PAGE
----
St. Paul Island

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  • Country
  • Subregion Name
  • Primary Volcano Type
  • Last Known Eruption
  • 57.18°N
  • 170.3°W

  • 203 m
    666 ft

  • 314010
  • Latitude
  • Longitude

  • Summit
    Elevation

  • Volcano
    Number

There are no activity reports for St. Paul Island.



 Available Weekly Reports

There are no Weekly Reports available for St. Paul Island.

Summary of eruption dates and Volcanic Explosivity Indices (VEI).

Start Date Stop Date Eruption Certainty VEI Evidence Activity Area or Unit
[ 1943 ] [ Unknown ] Uncertain     Several km SW of St. Paul
1280 BCE ± 40 years Unknown Confirmed   Radiocarbon (uncorrected) West side (Fox Hill)

The following references are the sources used for data regarding this volcano. References are linked directly to our volcano data file. Discussion of another volcano or eruption (sometimes far from the one that is the subject of the manuscript) may produce a citation that is not at all apparent from the title. Additional discussion of data sources can be found under Volcano Data Criteria.

Barth T F W, 1956. Geology and petrology of the Pribilof Islands, Alaska. U S Geol Surv Bull, 1028-F: 101-160.

Cox A, Hopkins D M, Dalrymple G B, 1966. Geomagnetic polarity epochs: Pribilof Islands, Alaska.. Geol Soc Amer Bull, 77: 883-910.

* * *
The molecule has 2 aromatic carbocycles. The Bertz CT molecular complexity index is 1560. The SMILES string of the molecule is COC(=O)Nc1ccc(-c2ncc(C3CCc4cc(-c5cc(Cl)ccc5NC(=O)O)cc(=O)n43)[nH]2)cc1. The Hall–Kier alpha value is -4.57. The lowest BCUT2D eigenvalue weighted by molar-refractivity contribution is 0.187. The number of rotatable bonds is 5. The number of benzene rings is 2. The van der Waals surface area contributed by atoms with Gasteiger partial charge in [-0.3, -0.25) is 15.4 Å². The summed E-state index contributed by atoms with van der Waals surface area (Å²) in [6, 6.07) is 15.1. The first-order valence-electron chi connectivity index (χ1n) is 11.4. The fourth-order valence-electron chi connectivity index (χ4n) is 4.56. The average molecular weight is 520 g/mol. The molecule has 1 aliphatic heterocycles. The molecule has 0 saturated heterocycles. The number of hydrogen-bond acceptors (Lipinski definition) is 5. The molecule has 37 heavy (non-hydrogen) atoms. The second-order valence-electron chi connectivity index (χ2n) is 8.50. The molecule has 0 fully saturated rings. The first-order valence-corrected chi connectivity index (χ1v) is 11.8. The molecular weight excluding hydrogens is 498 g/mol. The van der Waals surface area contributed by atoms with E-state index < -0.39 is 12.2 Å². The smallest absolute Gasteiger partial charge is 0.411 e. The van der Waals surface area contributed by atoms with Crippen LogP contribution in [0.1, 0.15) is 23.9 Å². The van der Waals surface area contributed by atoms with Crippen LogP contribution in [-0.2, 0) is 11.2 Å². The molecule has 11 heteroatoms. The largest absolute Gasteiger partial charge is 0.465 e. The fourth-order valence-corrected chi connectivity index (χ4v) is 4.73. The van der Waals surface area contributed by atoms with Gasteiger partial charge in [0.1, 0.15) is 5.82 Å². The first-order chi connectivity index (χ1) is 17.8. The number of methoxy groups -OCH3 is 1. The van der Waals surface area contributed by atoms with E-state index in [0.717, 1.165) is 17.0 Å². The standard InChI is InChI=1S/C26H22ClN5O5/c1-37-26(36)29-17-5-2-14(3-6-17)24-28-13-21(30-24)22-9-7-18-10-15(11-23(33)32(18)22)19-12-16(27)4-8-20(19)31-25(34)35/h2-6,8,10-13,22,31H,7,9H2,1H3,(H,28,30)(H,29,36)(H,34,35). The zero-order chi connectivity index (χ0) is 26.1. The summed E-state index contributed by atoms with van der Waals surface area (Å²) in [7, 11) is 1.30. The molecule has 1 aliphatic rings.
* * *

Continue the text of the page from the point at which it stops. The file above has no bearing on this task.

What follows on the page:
Feeley T C, Winer G S, 2009. Volcano hazards and potential risks on St. Paul Island, Pribilof Islands, Bering Sea, Alaska. J Volc Geotherm Res, 182: 57-66.

IAVCEI, 1973-80. Post-Miocene Volcanoes of the World. IAVCEI Data Sheets, Rome: Internatl Assoc Volc Chemistry Earth's Interior..

Jaggar T A, 1931d. St. Paul Island in the Pribilof Group. Volcano Lett, 335: 1-4.

Smith R L, Shaw H R, 1975. Igneous-related geothermal systems. U S Geol Surv Circ, 726: 58-83.

Winer G S, Feeley T C, Cosca M A, 2004. Basaltic volcanism in the Bering Sea: geochronology and volcanic evolution of St. Paul Island, Pribilof Islands, Alaska. J Volc Geotherm Res, 134: 277-301.

Wood C A, Kienle J (eds), 1990. Volcanoes of North America. Cambridge, England: Cambridge Univ Press, 354 p.

The largest of the Pribilof Islands, St. Paul contains numerous young cinder cones. St. Paul Island consists of a 110 sq km area of coalescing small basaltic-to-trachybasaltic shield volcanoes capped by cinder cones, similar in style to the Snake Rive Plain volcanism in Idaho. The most widely exposed lava flows originated from E-W-trending vents in the Bogoslof Hill area in the center of the island and a NE-trending row of cinder cones in the Rush Hill area at the west side of the island. Subaerial activity at St. Paul began about 540,000 years ago and produced a basaltic lava platform. Later eruptions produced a series of monogenetic vents and two small shield volcanoes. Bogoslof Hill in the center of the island and Hutchinson Hill, forming isolated Northeast Point, which is connected by a low narrow isthmus to the rest of the island, were formed during the Pleistocene. The youngest vent is the Fox Hill cinder cone on the western side of the island that produced a lava flow about 3200 years ago that traveled into the sea at Southwest Point.